Challenge: Classics Club 50
Genre/Theme: British Women’s Fiction, pre-WW2, the Middle Class, Family Dynamics
Type/Source: Tradeback, Library (ILL Omaha NE, 3 week loan)
What It’s About: “Three sisters marry very different men and the choices they make determine whether they will flourish, be tamed or be repressed. Lucy’s husband is her beloved companion; Vera’s husband bores her and she turns elsewhere; and Charlotte’s husband is a bully who turns a high-spirited naïve young girl into a deeply unhappy woman.” (From the online catalog.)
She understood as never before that God helps those who help themselves. It was not, as she used to interpret it, that God will only, he can only help those who help themselves. It was true of human help too.
I’ve had this book on my tbr for awhile now. Since I first discovered Persephone and thus discovered Whipple. Compelling. Comforting. Real. I have a friend I tried to arm wrestle to send this to me and I promised I would send it back to her unharmed, unmarked, as pristine as I found it but she wouldn’t part with it. Couldn’t take the risk. (I don’t blame her!)
Then/When I decided to check the Interlibrary Loan option at my library and wa la! They could get a copy! Unfortunately, it came in with 3 other books on 14 day loan that I had requested for TOB. SO I had to read those first, giving me only 1 week to finish this before it’s due date. But committed I was, emboldened to finish on time! AND, I was daring myself to read it with enjoyment in mind and not just to be done with it.
I gave myself a 65 page daily read consumption requirement — having a weekend helped a lot. And I finished it a day early; two days actually, if by due date, I have til end of day to return? I’m so proud of myself.
I did enjoy it, I wanted to sit and read. I managed to read through exciting television blasting in the room, I read in the car as a passenger, I read in 10 minute breaks here and there and I read while eating lunch. I know, I know, most readers do these things but I was on a mission and I enjoyed it so much.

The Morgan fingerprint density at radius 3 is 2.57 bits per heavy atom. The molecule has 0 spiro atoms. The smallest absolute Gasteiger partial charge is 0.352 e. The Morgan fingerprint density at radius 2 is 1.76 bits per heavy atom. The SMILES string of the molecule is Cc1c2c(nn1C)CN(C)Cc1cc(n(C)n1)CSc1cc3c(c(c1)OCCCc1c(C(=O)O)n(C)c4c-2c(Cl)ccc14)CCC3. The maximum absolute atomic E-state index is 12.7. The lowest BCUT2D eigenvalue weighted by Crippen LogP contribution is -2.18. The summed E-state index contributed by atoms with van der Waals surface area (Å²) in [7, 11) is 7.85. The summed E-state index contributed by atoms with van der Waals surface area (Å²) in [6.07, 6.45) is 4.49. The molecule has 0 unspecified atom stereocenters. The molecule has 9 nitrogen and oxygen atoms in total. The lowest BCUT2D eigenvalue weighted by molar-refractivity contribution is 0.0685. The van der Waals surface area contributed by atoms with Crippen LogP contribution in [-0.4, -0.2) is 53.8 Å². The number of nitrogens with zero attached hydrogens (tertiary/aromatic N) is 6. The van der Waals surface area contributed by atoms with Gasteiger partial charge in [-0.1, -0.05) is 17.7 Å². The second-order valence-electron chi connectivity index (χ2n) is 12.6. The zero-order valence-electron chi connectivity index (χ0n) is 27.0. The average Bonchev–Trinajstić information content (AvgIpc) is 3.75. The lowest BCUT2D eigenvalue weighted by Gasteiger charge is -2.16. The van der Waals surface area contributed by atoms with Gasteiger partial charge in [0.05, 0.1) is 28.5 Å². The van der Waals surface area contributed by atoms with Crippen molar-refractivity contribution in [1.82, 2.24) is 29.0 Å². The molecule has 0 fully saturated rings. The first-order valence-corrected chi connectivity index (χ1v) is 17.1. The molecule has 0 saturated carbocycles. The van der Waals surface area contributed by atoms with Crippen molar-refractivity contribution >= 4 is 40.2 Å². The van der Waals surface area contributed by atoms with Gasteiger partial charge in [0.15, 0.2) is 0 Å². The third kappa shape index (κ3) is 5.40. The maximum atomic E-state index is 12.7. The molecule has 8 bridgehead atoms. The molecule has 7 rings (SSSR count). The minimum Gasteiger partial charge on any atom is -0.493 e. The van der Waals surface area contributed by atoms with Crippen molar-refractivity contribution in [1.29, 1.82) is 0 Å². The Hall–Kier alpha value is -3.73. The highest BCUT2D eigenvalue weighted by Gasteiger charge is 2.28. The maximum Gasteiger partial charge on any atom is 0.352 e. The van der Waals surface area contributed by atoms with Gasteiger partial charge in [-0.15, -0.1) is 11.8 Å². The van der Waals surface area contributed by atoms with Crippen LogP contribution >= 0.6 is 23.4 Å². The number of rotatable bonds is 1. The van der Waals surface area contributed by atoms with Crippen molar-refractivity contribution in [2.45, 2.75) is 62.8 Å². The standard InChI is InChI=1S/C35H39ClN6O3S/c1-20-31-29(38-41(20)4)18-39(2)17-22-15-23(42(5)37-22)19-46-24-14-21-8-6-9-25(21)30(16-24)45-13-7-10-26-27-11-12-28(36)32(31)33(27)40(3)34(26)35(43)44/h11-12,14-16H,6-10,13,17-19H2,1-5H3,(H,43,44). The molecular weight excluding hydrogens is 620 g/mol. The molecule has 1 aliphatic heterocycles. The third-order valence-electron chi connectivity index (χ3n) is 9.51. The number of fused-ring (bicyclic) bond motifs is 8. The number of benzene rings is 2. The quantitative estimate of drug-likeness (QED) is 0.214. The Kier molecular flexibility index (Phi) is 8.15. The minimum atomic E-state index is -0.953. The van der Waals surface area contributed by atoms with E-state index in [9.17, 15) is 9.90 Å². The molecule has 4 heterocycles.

Her vanity extended beyond the grave. Oddly enough, she was younger by several years than people had thought.
Lucy was the glue, the worry wart, the person who selflessly cared for everyone else. They married off the youngest sister — no, they “didn’t stop” Charlotte from being besotted to a jerk; she wouldn’t be told he was not a good catch. The pretty sister married someone who she thought she could walk all over and burn his money. Lucy married someone she could be friends with, that she was comfortable with and was a decent guy overall, if not the most impressive. (He could be … insensitive and unsupportive in voice but allowed Lucy to be Lucy and supported her decisions in action.)
Let the train-wrecks reach their doomed conclusions. Lucy could only pick up the pieces.
Immense forces of evil were at work in the world, but the well-disposed, those who wished for good were passive.
At the start of the 4th quarter… I mean, at about 75%, I realized that this is TOO OVER THE TOP! I mean come on. How could these 3 be sisters? of the same mother and father and environment, yadayadayada. They were SOOOOOO different from each other and they didn’t TALK to each other?
I don’t have sisters. I would assume that sisters would share more hardships and advice. Maybe not. “The Times!” Heck, I don’t know. Private business was private business. But I think DW went a bit to the extreme to capture everything that can go wrong in a marriage, all fault to everyone. Mainly, she just wanted to shine a light on the hardships and trapped feelings and realities of women, methinks, to not realize their strengths, to subsume to the society expectations and patriarchy. But, again, YOWZA. And sadly, SADLY, we still see these situations.
It was a fascinating look into the internal monologue of bad decisions. And love, there is still love and hope in this story.
Rating: Four slices of pie and extra real whipped cream. The only pie mentioned was pork pie. Because British.
“I can’t write fiction. Fiction seems trivial. Fact is too terrible.”From DW’s diary while attempting to write this novel.
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